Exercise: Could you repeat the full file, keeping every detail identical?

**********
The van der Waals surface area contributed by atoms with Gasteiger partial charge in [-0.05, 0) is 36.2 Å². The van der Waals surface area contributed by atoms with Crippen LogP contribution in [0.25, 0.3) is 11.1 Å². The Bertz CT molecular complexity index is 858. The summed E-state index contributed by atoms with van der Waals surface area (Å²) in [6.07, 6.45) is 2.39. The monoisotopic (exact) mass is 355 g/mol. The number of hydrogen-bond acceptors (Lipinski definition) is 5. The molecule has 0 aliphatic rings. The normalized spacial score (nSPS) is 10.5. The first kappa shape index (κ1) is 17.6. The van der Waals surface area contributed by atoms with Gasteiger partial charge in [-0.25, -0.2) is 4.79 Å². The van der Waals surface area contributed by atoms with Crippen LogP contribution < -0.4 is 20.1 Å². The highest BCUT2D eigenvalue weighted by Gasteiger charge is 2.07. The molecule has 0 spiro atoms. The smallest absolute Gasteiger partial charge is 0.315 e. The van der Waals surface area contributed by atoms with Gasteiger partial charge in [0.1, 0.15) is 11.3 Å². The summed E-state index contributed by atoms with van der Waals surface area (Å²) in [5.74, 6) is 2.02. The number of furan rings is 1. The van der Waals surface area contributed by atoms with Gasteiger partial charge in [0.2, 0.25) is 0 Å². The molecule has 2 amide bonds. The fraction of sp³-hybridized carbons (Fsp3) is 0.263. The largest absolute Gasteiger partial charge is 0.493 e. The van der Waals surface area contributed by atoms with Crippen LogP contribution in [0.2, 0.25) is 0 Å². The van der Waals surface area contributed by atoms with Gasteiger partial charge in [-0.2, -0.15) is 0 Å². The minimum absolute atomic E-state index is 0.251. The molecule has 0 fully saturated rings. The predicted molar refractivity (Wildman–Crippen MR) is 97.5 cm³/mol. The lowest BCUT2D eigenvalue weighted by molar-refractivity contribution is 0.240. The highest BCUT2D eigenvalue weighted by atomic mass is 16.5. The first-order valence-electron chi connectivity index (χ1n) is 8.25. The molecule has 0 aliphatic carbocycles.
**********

The van der Waals surface area contributed by atoms with Gasteiger partial charge in [-0.05, 0) is 36.2 Å². The van der Waals surface area contributed by atoms with Crippen LogP contribution in [0.25, 0.3) is 11.1 Å². The Bertz CT molecular complexity index is 858. The summed E-state index contributed by atoms with van der Waals surface area (Å²) in [6.07, 6.45) is 2.39. The monoisotopic (exact) mass is 355 g/mol. The number of hydrogen-bond acceptors (Lipinski definition) is 5. The molecule has 0 aliphatic rings. The normalized spacial score (nSPS) is 10.5. The first kappa shape index (κ1) is 17.6. The van der Waals surface area contributed by atoms with Gasteiger partial charge in [-0.25, -0.2) is 4.79 Å². The van der Waals surface area contributed by atoms with Crippen LogP contribution < -0.4 is 20.1 Å². The highest BCUT2D eigenvalue weighted by Gasteiger charge is 2.07. The molecule has 0 spiro atoms. The smallest absolute Gasteiger partial charge is 0.315 e. The van der Waals surface area contributed by atoms with Gasteiger partial charge in [0.1, 0.15) is 11.3 Å². The summed E-state index contributed by atoms with van der Waals surface area (Å²) in [5.74, 6) is 2.02. The number of furan rings is 1. The van der Waals surface area contributed by atoms with Gasteiger partial charge in [0.2, 0.25) is 0 Å². The molecule has 2 amide bonds. The fraction of sp³-hybridized carbons (Fsp3) is 0.263. The largest absolute Gasteiger partial charge is 0.493 e. The van der Waals surface area contributed by atoms with Crippen LogP contribution in [0.2, 0.25) is 0 Å². The van der Waals surface area contributed by atoms with Gasteiger partial charge in [-0.2, -0.15) is 0 Å². The minimum absolute atomic E-state index is 0.251. The molecule has 0 fully saturated rings. The predicted molar refractivity (Wildman–Crippen MR) is 97.5 cm³/mol. The lowest BCUT2D eigenvalue weighted by molar-refractivity contribution is 0.240. The highest BCUT2D eigenvalue weighted by atomic mass is 16.5. The first-order valence-electron chi connectivity index (χ1n) is 8.25. The molecule has 0 aliphatic carbocycles.